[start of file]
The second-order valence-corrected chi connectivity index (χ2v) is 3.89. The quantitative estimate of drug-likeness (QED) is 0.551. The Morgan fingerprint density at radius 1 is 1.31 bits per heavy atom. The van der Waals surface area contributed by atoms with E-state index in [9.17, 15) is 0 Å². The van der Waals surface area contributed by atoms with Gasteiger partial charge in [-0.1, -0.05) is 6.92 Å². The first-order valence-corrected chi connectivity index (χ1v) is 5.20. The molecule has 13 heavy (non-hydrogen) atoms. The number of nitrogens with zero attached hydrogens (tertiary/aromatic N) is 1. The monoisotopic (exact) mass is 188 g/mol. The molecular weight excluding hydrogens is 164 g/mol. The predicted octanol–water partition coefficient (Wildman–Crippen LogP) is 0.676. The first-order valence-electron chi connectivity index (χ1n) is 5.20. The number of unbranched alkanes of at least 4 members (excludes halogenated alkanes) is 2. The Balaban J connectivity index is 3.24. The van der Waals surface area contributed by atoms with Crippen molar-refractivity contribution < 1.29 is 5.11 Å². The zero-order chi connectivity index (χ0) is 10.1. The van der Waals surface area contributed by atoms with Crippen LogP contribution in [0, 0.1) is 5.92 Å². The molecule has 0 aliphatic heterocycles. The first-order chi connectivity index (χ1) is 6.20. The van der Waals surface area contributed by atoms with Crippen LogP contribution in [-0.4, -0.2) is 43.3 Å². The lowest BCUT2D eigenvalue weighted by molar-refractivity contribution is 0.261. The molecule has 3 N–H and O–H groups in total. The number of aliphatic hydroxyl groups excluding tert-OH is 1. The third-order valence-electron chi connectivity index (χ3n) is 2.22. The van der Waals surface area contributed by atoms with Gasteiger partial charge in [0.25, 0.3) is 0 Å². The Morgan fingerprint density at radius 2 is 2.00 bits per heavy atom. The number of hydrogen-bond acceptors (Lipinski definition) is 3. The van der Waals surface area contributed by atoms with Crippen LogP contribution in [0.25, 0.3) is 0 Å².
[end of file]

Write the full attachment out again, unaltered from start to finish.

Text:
The second-order valence-corrected chi connectivity index (χ2v) is 3.89. The quantitative estimate of drug-likeness (QED) is 0.551. The Morgan fingerprint density at radius 1 is 1.31 bits per heavy atom. The van der Waals surface area contributed by atoms with E-state index in [9.17, 15) is 0 Å². The van der Waals surface area contributed by atoms with Gasteiger partial charge in [-0.1, -0.05) is 6.92 Å². The first-order valence-corrected chi connectivity index (χ1v) is 5.20. The molecule has 13 heavy (non-hydrogen) atoms. The number of nitrogens with zero attached hydrogens (tertiary/aromatic N) is 1. The monoisotopic (exact) mass is 188 g/mol. The molecular weight excluding hydrogens is 164 g/mol. The predicted octanol–water partition coefficient (Wildman–Crippen LogP) is 0.676. The first-order valence-electron chi connectivity index (χ1n) is 5.20. The number of unbranched alkanes of at least 4 members (excludes halogenated alkanes) is 2. The Balaban J connectivity index is 3.24. The van der Waals surface area contributed by atoms with Crippen molar-refractivity contribution < 1.29 is 5.11 Å². The zero-order chi connectivity index (χ0) is 10.1. The van der Waals surface area contributed by atoms with Crippen LogP contribution in [0, 0.1) is 5.92 Å². The molecule has 0 aliphatic heterocycles. The first-order chi connectivity index (χ1) is 6.20. The van der Waals surface area contributed by atoms with Crippen LogP contribution in [-0.4, -0.2) is 43.3 Å². The lowest BCUT2D eigenvalue weighted by molar-refractivity contribution is 0.261. The molecule has 3 N–H and O–H groups in total. The number of aliphatic hydroxyl groups excluding tert-OH is 1. The third-order valence-electron chi connectivity index (χ3n) is 2.22. The van der Waals surface area contributed by atoms with Gasteiger partial charge in [0.25, 0.3) is 0 Å². The Morgan fingerprint density at radius 2 is 2.00 bits per heavy atom. The number of hydrogen-bond acceptors (Lipinski definition) is 3. The van der Waals surface area contributed by atoms with Crippen LogP contribution in [0.25, 0.3) is 0 Å².